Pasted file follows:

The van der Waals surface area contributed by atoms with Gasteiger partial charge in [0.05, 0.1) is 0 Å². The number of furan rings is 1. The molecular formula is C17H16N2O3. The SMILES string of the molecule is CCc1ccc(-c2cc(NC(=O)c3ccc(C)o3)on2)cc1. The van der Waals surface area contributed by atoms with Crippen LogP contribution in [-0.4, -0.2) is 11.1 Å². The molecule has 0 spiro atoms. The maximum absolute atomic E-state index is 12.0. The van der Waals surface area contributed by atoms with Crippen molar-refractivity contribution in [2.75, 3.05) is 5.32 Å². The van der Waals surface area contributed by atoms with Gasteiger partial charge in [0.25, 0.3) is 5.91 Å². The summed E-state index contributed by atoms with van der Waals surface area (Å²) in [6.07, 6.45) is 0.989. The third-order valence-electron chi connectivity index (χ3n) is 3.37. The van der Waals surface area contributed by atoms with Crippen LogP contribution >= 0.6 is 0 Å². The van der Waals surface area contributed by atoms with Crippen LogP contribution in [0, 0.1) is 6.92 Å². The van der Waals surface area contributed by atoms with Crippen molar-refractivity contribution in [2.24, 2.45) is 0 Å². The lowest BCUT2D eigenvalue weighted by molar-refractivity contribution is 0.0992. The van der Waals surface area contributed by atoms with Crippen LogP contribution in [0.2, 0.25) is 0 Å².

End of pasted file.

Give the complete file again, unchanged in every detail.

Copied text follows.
The van der Waals surface area contributed by atoms with Gasteiger partial charge in [0.05, 0.1) is 0 Å². The number of furan rings is 1. The molecular formula is C17H16N2O3. The SMILES string of the molecule is CCc1ccc(-c2cc(NC(=O)c3ccc(C)o3)on2)cc1. The van der Waals surface area contributed by atoms with Crippen LogP contribution in [-0.4, -0.2) is 11.1 Å². The molecule has 0 spiro atoms. The maximum absolute atomic E-state index is 12.0. The van der Waals surface area contributed by atoms with Crippen molar-refractivity contribution in [2.75, 3.05) is 5.32 Å². The van der Waals surface area contributed by atoms with Gasteiger partial charge in [0.25, 0.3) is 5.91 Å². The summed E-state index contributed by atoms with van der Waals surface area (Å²) in [6.07, 6.45) is 0.989. The third-order valence-electron chi connectivity index (χ3n) is 3.37. The van der Waals surface area contributed by atoms with Crippen LogP contribution >= 0.6 is 0 Å². The van der Waals surface area contributed by atoms with Crippen LogP contribution in [0, 0.1) is 6.92 Å². The van der Waals surface area contributed by atoms with Crippen molar-refractivity contribution in [2.24, 2.45) is 0 Å². The lowest BCUT2D eigenvalue weighted by molar-refractivity contribution is 0.0992. The van der Waals surface area contributed by atoms with Crippen LogP contribution in [0.2, 0.25) is 0 Å².